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TIFF 2019 Review: A Beautiful Day in the Neighborhood

A jaded journalist reluctantly profiles famous children entertainer Fred Rogers who is able to find the good in everyone.

After a fight with his estranged father and gaining a reputation for tearing down his interviewees, journalist Lloyd Vogel is given, in his mind, a fluff profile to write about the host of Mr. Rogers’ Neighborhood.   The assignment turns into something much more as Vogel finds that the positive attitude and philosophy of Fred Rogers has major ramifications upon his life.

Those expecting a biopic on Fred Rogers are going to quickly discover that filmmaker Marielle Heller has decided to explore the legacy through his influence on viewers and those fortunate enough to be around him.   There are no hidden scandals or dark volatile underpinnings.  Heller is celebrating an individual who is determined to make the world a better place by treating each individual with respect and empathy.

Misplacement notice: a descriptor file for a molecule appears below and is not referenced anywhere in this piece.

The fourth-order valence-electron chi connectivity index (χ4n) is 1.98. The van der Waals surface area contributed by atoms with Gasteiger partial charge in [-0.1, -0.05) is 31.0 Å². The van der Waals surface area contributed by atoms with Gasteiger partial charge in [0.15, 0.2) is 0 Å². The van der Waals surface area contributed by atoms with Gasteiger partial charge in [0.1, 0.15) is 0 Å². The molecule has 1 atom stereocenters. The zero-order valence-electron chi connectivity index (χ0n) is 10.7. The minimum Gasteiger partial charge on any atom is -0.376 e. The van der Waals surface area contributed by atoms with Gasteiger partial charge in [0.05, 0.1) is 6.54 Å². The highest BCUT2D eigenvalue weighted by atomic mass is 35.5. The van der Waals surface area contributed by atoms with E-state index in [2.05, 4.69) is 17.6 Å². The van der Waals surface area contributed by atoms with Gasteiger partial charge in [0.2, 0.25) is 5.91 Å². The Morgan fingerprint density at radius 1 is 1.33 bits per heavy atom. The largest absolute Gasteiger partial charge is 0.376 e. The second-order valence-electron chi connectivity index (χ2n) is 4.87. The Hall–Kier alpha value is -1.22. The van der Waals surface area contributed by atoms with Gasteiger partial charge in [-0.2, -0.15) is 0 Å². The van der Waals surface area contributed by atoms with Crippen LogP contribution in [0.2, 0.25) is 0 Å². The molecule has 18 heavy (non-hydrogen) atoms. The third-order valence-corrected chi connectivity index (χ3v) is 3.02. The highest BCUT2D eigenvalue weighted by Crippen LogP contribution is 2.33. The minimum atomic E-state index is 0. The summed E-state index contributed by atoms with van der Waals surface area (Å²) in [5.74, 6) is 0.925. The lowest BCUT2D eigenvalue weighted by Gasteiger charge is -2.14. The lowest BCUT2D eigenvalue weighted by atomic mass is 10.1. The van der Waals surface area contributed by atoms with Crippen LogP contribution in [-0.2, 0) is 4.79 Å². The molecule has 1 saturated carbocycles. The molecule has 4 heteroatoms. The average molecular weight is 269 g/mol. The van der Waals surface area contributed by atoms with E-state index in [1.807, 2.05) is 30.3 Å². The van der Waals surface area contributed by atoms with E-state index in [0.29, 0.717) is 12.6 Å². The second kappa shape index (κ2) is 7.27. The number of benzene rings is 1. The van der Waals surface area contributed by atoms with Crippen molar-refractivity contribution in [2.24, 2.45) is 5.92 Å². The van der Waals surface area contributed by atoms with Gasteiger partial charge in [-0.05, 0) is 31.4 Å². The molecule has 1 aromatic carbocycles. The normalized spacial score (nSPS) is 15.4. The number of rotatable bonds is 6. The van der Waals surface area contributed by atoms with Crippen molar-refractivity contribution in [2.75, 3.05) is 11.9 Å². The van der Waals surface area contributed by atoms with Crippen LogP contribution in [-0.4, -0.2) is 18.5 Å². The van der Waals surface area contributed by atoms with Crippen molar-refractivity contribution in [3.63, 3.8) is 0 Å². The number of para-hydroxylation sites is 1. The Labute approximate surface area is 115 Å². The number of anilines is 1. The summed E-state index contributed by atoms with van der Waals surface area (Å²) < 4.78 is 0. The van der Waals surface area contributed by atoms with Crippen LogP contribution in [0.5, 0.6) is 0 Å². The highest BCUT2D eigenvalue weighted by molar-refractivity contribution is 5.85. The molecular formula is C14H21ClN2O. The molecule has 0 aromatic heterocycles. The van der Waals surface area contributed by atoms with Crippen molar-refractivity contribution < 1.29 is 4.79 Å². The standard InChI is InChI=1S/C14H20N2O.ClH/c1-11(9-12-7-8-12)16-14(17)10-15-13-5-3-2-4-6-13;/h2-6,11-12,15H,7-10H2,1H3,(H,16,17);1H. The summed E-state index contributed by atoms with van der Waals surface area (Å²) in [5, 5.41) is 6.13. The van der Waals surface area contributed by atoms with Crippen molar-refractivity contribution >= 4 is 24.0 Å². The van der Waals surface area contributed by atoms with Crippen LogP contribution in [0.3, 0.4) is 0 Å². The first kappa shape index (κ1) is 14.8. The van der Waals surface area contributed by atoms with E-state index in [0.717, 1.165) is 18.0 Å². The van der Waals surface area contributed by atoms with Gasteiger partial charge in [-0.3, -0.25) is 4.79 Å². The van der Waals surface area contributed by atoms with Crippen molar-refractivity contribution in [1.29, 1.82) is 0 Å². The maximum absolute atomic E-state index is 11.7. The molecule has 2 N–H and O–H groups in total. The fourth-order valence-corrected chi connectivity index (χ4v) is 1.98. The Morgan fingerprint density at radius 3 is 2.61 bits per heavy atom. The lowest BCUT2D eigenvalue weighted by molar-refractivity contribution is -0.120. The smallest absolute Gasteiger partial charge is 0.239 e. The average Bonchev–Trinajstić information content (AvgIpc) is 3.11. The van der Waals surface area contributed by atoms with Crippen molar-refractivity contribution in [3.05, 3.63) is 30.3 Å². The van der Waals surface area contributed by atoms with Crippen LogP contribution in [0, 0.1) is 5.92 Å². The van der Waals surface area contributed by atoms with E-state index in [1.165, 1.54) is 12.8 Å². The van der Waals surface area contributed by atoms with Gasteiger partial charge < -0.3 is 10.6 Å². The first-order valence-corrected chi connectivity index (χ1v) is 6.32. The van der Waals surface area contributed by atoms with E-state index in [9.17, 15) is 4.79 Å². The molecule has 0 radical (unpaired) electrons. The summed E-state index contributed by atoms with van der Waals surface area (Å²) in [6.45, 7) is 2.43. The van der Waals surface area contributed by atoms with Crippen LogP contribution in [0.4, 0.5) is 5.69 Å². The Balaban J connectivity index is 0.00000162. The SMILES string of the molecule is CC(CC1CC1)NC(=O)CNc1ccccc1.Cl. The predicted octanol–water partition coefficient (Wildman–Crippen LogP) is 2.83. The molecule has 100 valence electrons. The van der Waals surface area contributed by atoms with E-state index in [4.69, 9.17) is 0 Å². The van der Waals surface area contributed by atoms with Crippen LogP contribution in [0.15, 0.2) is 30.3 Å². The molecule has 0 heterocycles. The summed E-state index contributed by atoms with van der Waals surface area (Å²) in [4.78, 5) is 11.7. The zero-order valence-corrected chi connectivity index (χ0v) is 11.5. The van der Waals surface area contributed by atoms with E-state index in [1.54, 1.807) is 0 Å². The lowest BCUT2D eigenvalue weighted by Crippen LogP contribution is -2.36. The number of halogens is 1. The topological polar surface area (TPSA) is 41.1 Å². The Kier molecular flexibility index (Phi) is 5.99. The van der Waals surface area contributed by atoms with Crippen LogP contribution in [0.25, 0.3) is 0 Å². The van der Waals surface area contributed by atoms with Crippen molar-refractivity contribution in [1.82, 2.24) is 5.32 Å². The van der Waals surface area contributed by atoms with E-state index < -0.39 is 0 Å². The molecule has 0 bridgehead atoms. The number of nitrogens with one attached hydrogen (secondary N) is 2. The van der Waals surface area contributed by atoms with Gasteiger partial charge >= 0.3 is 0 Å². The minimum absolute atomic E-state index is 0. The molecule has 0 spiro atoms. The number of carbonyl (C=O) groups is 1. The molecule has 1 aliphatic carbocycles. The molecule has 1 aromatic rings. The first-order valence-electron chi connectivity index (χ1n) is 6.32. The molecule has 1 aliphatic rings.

Framing the narration in the actual format of the original children’s program is jarring at first but soon becomes a part of the cinematic experience.  The whole movie hinges on the believability of Tom Hanks and he is able to avoid going into the simpleton Forrest Gump mode and instead convey a person who honestly believes that a glass half full approach is the key to dealing with life.  There is nothing wrong with anger as long as you deal with it in a constructive manner.

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Trevor Hogg is a freelance video editor and writer who currently resides in Canada; he can be found at LinkedIn.

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